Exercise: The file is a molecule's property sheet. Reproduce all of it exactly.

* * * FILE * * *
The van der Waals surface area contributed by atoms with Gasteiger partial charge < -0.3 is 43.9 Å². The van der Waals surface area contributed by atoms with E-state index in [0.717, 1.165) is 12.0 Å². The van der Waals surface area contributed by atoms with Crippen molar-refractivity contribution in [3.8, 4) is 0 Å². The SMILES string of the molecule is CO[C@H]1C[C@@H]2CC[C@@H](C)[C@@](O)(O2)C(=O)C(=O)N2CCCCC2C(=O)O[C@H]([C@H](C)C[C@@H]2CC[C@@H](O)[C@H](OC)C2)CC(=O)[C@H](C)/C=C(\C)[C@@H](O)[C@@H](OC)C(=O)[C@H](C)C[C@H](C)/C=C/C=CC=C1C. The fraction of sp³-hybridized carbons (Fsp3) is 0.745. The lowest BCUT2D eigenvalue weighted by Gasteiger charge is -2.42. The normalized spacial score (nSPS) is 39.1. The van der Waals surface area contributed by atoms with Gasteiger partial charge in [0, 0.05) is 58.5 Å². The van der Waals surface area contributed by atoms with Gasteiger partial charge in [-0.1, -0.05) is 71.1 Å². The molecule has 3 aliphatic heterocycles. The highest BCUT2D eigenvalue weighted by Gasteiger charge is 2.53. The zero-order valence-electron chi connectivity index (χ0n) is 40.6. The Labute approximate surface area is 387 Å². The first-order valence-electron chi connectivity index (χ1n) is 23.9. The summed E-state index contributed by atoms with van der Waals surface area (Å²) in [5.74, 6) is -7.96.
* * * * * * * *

The van der Waals surface area contributed by atoms with Gasteiger partial charge < -0.3 is 43.9 Å². The van der Waals surface area contributed by atoms with E-state index in [0.717, 1.165) is 12.0 Å². The van der Waals surface area contributed by atoms with Crippen molar-refractivity contribution in [3.8, 4) is 0 Å². The SMILES string of the molecule is CO[C@H]1C[C@@H]2CC[C@@H](C)[C@@](O)(O2)C(=O)C(=O)N2CCCCC2C(=O)O[C@H]([C@H](C)C[C@@H]2CC[C@@H](O)[C@H](OC)C2)CC(=O)[C@H](C)/C=C(\C)[C@@H](O)[C@@H](OC)C(=O)[C@H](C)C[C@H](C)/C=C/C=CC=C1C. The fraction of sp³-hybridized carbons (Fsp3) is 0.745. The lowest BCUT2D eigenvalue weighted by Gasteiger charge is -2.42. The normalized spacial score (nSPS) is 39.1. The van der Waals surface area contributed by atoms with Gasteiger partial charge in [0, 0.05) is 58.5 Å². The van der Waals surface area contributed by atoms with Gasteiger partial charge in [-0.1, -0.05) is 71.1 Å². The molecule has 3 aliphatic heterocycles. The highest BCUT2D eigenvalue weighted by Gasteiger charge is 2.53. The zero-order valence-electron chi connectivity index (χ0n) is 40.6. The Labute approximate surface area is 387 Å². The first-order valence-electron chi connectivity index (χ1n) is 23.9. The summed E-state index contributed by atoms with van der Waals surface area (Å²) in [5.74, 6) is -7.96.